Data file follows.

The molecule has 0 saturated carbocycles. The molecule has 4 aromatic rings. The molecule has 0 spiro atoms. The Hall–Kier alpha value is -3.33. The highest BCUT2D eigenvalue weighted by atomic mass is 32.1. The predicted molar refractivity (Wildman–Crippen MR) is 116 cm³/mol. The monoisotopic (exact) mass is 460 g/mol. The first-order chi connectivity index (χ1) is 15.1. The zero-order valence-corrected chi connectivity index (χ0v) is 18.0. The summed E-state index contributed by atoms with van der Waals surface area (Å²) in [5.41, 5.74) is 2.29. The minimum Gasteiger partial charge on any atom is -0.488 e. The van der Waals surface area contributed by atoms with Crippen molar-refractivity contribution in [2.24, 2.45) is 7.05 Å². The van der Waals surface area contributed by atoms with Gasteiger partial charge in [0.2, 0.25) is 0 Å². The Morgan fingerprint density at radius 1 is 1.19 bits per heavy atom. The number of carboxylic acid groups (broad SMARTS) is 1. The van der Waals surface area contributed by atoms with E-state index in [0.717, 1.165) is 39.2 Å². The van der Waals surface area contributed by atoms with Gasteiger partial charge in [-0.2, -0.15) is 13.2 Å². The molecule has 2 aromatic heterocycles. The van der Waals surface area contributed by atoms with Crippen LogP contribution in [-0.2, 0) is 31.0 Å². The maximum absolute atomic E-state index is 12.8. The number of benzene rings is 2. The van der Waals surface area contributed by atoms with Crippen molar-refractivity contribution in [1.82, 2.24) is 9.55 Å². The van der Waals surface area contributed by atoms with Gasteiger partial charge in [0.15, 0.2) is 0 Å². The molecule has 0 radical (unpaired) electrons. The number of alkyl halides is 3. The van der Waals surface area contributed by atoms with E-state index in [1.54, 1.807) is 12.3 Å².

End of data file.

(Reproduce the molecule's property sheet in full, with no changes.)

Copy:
The molecule has 0 saturated carbocycles. The molecule has 4 aromatic rings. The molecule has 0 spiro atoms. The Hall–Kier alpha value is -3.33. The highest BCUT2D eigenvalue weighted by atomic mass is 32.1. The predicted molar refractivity (Wildman–Crippen MR) is 116 cm³/mol. The monoisotopic (exact) mass is 460 g/mol. The first-order chi connectivity index (χ1) is 15.1. The zero-order valence-corrected chi connectivity index (χ0v) is 18.0. The summed E-state index contributed by atoms with van der Waals surface area (Å²) in [5.41, 5.74) is 2.29. The minimum Gasteiger partial charge on any atom is -0.488 e. The van der Waals surface area contributed by atoms with Crippen molar-refractivity contribution in [2.24, 2.45) is 7.05 Å². The van der Waals surface area contributed by atoms with Gasteiger partial charge in [0.2, 0.25) is 0 Å². The Morgan fingerprint density at radius 1 is 1.19 bits per heavy atom. The number of carboxylic acid groups (broad SMARTS) is 1. The van der Waals surface area contributed by atoms with E-state index in [0.717, 1.165) is 39.2 Å². The van der Waals surface area contributed by atoms with Gasteiger partial charge in [-0.2, -0.15) is 13.2 Å². The molecule has 2 aromatic heterocycles. The van der Waals surface area contributed by atoms with Crippen LogP contribution in [-0.2, 0) is 31.0 Å². The maximum absolute atomic E-state index is 12.8. The number of benzene rings is 2. The van der Waals surface area contributed by atoms with Crippen molar-refractivity contribution in [1.82, 2.24) is 9.55 Å². The van der Waals surface area contributed by atoms with Gasteiger partial charge in [0.15, 0.2) is 0 Å². The molecule has 0 radical (unpaired) electrons. The number of alkyl halides is 3. The van der Waals surface area contributed by atoms with E-state index in [1.54, 1.807) is 12.3 Å².